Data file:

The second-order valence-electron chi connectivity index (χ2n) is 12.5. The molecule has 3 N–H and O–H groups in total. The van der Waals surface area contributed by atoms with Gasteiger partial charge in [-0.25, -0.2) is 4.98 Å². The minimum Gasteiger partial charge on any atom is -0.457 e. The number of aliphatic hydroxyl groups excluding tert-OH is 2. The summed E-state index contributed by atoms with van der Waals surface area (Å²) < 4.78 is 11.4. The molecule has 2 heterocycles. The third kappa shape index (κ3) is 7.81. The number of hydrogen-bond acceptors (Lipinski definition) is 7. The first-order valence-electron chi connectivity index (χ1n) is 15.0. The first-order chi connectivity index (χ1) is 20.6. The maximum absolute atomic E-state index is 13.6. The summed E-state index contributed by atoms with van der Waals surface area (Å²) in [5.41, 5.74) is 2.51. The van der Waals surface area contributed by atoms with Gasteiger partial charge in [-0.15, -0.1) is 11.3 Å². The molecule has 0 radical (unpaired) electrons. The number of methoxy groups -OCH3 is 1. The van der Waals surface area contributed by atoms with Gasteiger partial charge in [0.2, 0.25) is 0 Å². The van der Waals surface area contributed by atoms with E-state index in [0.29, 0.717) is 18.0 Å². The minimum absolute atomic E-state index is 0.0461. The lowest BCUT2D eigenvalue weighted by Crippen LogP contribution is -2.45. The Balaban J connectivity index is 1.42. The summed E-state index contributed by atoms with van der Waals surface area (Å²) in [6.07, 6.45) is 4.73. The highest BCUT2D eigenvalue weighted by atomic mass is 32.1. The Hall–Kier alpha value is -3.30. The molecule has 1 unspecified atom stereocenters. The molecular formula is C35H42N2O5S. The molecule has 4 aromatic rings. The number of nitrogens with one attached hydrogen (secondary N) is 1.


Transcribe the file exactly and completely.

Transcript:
The second-order valence-electron chi connectivity index (χ2n) is 12.5. The molecule has 3 N–H and O–H groups in total. The van der Waals surface area contributed by atoms with Gasteiger partial charge in [-0.25, -0.2) is 4.98 Å². The minimum Gasteiger partial charge on any atom is -0.457 e. The number of aliphatic hydroxyl groups excluding tert-OH is 2. The summed E-state index contributed by atoms with van der Waals surface area (Å²) < 4.78 is 11.4. The molecule has 2 heterocycles. The third kappa shape index (κ3) is 7.81. The number of hydrogen-bond acceptors (Lipinski definition) is 7. The first-order valence-electron chi connectivity index (χ1n) is 15.0. The first-order chi connectivity index (χ1) is 20.6. The maximum absolute atomic E-state index is 13.6. The summed E-state index contributed by atoms with van der Waals surface area (Å²) in [5.41, 5.74) is 2.51. The van der Waals surface area contributed by atoms with Gasteiger partial charge in [-0.15, -0.1) is 11.3 Å². The molecule has 0 radical (unpaired) electrons. The number of methoxy groups -OCH3 is 1. The van der Waals surface area contributed by atoms with Gasteiger partial charge in [0.2, 0.25) is 0 Å². The van der Waals surface area contributed by atoms with E-state index in [0.29, 0.717) is 18.0 Å². The minimum absolute atomic E-state index is 0.0461. The lowest BCUT2D eigenvalue weighted by Crippen LogP contribution is -2.45. The Balaban J connectivity index is 1.42. The summed E-state index contributed by atoms with van der Waals surface area (Å²) in [6.07, 6.45) is 4.73. The highest BCUT2D eigenvalue weighted by atomic mass is 32.1. The Hall–Kier alpha value is -3.30. The molecule has 1 unspecified atom stereocenters. The molecular formula is C35H42N2O5S. The molecule has 4 aromatic rings. The number of nitrogens with one attached hydrogen (secondary N) is 1.